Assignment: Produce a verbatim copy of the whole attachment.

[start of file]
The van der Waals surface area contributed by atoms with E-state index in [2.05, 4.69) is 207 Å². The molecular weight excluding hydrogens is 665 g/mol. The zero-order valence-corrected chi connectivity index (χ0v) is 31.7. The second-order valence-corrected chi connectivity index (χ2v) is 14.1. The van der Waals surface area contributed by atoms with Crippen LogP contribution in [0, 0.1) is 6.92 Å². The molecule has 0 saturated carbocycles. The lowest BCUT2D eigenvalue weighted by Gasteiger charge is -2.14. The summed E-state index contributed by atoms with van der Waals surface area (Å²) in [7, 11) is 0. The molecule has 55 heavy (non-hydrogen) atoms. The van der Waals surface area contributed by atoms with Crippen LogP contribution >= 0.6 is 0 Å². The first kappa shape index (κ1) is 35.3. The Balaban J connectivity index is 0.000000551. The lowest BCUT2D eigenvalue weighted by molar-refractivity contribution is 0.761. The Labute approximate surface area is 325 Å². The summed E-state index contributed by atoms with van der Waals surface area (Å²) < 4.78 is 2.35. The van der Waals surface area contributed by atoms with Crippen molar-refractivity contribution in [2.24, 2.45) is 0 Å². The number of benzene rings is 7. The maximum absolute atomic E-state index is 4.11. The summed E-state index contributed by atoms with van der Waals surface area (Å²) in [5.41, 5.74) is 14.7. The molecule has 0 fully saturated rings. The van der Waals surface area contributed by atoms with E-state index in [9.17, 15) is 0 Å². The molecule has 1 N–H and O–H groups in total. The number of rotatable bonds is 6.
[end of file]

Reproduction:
The van der Waals surface area contributed by atoms with E-state index in [2.05, 4.69) is 207 Å². The molecular weight excluding hydrogens is 665 g/mol. The zero-order valence-corrected chi connectivity index (χ0v) is 31.7. The second-order valence-corrected chi connectivity index (χ2v) is 14.1. The van der Waals surface area contributed by atoms with Crippen LogP contribution in [0, 0.1) is 6.92 Å². The molecule has 0 saturated carbocycles. The lowest BCUT2D eigenvalue weighted by Gasteiger charge is -2.14. The summed E-state index contributed by atoms with van der Waals surface area (Å²) in [7, 11) is 0. The molecule has 55 heavy (non-hydrogen) atoms. The van der Waals surface area contributed by atoms with Crippen LogP contribution >= 0.6 is 0 Å². The first kappa shape index (κ1) is 35.3. The Balaban J connectivity index is 0.000000551. The lowest BCUT2D eigenvalue weighted by molar-refractivity contribution is 0.761. The Labute approximate surface area is 325 Å². The summed E-state index contributed by atoms with van der Waals surface area (Å²) < 4.78 is 2.35. The van der Waals surface area contributed by atoms with Crippen molar-refractivity contribution in [2.24, 2.45) is 0 Å². The number of benzene rings is 7. The maximum absolute atomic E-state index is 4.11. The summed E-state index contributed by atoms with van der Waals surface area (Å²) in [5.41, 5.74) is 14.7. The molecule has 0 fully saturated rings. The van der Waals surface area contributed by atoms with E-state index in [9.17, 15) is 0 Å². The molecule has 1 N–H and O–H groups in total. The number of rotatable bonds is 6.